Finnish team shines a light on why we crave food

By AuntMinnieEurope.com staff writers

September 6, 2021 -- PET imaging has revealed a connection in the brain between the opioid system and food craving triggered by external appetite stimuli, according to a recent study.

In a retrospective PET study, researchers from Finland analyzed imaging of central mu-opioid receptors (MORs) in 92 healthy subjects and cannabinoid CB1 receptors (CB1Rs) in 35 subjects. These receptors regulate energy balance in the brain via multiple neural pathways and promote food intake and reward.

Because obesity and eating disorders have been associated with alterations in the brain's opioid and endocannabinoid signaling, variations in MOR and CB1Rs system function could potentially underlie distinct eating behavior phenotypes, the researchers hypothesized.

They found that lower cerebral MOR availability was associated with increased external eating -- individuals with low MORs reported being more likely to eat in response to palatable food cues. CB1R availability was also associated with multiple eating behavior traits.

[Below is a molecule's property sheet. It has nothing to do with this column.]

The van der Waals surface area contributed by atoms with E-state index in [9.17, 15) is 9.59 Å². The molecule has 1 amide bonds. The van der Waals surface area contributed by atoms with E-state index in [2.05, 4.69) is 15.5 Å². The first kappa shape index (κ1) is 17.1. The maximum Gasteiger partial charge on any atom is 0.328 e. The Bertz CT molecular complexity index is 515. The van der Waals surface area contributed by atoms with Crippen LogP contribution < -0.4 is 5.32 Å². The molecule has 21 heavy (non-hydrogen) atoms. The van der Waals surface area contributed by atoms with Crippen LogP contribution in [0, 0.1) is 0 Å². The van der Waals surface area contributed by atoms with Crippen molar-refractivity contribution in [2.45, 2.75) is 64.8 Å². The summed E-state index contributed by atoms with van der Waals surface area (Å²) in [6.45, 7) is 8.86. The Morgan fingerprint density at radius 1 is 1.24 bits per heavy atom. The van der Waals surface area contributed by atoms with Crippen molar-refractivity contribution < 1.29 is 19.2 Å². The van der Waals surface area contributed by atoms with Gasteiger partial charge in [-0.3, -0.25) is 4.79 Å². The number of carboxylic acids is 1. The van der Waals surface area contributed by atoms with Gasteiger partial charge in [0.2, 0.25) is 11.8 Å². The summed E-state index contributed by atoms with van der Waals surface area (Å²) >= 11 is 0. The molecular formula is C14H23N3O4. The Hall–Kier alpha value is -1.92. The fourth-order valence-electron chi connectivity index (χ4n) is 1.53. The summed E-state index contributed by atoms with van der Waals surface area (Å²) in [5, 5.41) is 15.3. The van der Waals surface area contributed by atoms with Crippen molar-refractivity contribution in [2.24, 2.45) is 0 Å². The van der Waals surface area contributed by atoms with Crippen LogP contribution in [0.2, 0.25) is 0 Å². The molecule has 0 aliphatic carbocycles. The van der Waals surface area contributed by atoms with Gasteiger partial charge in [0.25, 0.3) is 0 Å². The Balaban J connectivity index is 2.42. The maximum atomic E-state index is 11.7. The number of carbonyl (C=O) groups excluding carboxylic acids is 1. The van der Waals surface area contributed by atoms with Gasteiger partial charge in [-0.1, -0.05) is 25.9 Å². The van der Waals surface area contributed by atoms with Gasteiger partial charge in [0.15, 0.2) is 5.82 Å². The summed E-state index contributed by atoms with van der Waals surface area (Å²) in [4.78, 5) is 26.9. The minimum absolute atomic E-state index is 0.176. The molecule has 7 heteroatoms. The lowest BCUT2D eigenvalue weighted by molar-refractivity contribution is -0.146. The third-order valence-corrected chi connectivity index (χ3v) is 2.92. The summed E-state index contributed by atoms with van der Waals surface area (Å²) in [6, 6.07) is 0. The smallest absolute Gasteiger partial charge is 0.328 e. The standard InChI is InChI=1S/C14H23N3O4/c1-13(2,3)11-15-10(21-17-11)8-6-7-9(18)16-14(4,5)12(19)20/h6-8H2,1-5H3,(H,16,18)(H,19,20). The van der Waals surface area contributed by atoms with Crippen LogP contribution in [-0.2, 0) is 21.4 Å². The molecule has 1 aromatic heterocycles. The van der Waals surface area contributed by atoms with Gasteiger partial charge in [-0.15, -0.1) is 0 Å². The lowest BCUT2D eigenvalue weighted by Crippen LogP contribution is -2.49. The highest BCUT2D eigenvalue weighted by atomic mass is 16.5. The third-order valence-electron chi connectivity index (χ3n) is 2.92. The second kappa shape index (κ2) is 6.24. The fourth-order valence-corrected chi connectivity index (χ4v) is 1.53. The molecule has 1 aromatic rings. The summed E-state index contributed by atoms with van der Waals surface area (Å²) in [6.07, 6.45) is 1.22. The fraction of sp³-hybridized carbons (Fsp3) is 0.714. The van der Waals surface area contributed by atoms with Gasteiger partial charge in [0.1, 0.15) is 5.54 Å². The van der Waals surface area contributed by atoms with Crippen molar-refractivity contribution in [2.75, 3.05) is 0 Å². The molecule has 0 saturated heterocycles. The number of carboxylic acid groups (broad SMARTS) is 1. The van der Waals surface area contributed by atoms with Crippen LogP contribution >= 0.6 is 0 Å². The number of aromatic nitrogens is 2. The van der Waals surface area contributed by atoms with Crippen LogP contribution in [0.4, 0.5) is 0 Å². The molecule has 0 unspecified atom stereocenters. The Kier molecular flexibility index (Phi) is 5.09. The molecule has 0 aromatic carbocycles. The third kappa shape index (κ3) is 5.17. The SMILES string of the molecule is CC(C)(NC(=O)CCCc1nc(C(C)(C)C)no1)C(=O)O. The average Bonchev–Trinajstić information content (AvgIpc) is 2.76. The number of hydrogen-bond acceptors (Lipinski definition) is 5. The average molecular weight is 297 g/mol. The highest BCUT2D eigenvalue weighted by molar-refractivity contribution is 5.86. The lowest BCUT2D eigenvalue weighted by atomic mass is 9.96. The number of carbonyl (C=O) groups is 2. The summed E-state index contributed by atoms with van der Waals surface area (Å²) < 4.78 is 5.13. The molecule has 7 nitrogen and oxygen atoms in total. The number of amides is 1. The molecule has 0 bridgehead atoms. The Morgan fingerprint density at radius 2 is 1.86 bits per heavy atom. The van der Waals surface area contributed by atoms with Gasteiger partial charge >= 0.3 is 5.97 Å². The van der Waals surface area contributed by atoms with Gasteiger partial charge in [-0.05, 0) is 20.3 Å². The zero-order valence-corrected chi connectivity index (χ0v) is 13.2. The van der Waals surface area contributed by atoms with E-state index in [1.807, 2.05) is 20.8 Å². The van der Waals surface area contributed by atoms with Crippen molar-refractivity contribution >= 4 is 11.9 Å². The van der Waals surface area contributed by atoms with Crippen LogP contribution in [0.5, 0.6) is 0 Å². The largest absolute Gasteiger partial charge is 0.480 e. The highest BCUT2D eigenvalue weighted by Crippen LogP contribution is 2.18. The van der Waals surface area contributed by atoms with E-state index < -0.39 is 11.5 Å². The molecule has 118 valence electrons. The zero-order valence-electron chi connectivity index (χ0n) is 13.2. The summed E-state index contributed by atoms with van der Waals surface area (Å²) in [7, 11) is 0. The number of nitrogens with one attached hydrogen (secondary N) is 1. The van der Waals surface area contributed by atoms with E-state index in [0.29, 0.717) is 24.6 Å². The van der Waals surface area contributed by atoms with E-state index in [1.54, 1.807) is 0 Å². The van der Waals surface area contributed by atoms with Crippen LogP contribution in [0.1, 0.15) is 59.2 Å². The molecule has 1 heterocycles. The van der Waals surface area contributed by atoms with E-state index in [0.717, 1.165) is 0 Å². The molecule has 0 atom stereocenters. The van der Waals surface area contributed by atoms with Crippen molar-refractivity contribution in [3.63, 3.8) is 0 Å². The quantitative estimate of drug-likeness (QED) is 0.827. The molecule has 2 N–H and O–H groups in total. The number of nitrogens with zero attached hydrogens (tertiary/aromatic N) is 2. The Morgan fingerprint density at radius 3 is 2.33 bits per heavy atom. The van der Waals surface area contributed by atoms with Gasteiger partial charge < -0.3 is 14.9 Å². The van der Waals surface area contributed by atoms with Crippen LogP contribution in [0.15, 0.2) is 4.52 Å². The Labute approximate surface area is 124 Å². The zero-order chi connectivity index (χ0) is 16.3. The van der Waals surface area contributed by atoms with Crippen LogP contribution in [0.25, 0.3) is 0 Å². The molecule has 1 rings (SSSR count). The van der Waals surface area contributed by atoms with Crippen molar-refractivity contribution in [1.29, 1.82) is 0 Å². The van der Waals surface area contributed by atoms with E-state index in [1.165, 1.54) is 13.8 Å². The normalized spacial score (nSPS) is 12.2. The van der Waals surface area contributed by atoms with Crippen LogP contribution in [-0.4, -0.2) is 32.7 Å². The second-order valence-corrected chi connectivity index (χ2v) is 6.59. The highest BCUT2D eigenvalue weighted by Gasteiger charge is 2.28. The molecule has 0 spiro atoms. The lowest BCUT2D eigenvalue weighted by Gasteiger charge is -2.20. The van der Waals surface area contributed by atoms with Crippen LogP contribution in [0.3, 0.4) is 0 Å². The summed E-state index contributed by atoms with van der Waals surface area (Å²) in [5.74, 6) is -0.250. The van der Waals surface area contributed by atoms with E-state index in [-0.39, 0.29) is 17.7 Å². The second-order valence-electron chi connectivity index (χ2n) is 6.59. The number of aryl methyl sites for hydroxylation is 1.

Although MORs and CB1Rs overlap anatomically in brain regions regulating food reward, they have distinct roles in mediating individual feeding patterns, the authors stated. The MOR system might provide a pharmacological target for reducing excessive cue-reactive eating behavior, the researchers concluded.

Low cerebral MOR availability is associated with increased externally triggered eating behavior, and the modern obesogenic environment may promote food consumption via engaging the opioidergic link of the reward circuit whose tone is linked with cue-reactive eating, they wrote.

"Our study suggests that for individuals with aberrant external eating, MOR system might provide a feasible pharmacological target to combat weight gain," the authors concluded. "Central CB1Rs are in turn associated with multiple eating behavioral traits measured with DEBQ, consistent with endocannabinoid system’s role as a major homeostatic regulatory system at the intersection of feeding, emotion and behavior."

The study was published on 27 August in Translational Psychiatry.


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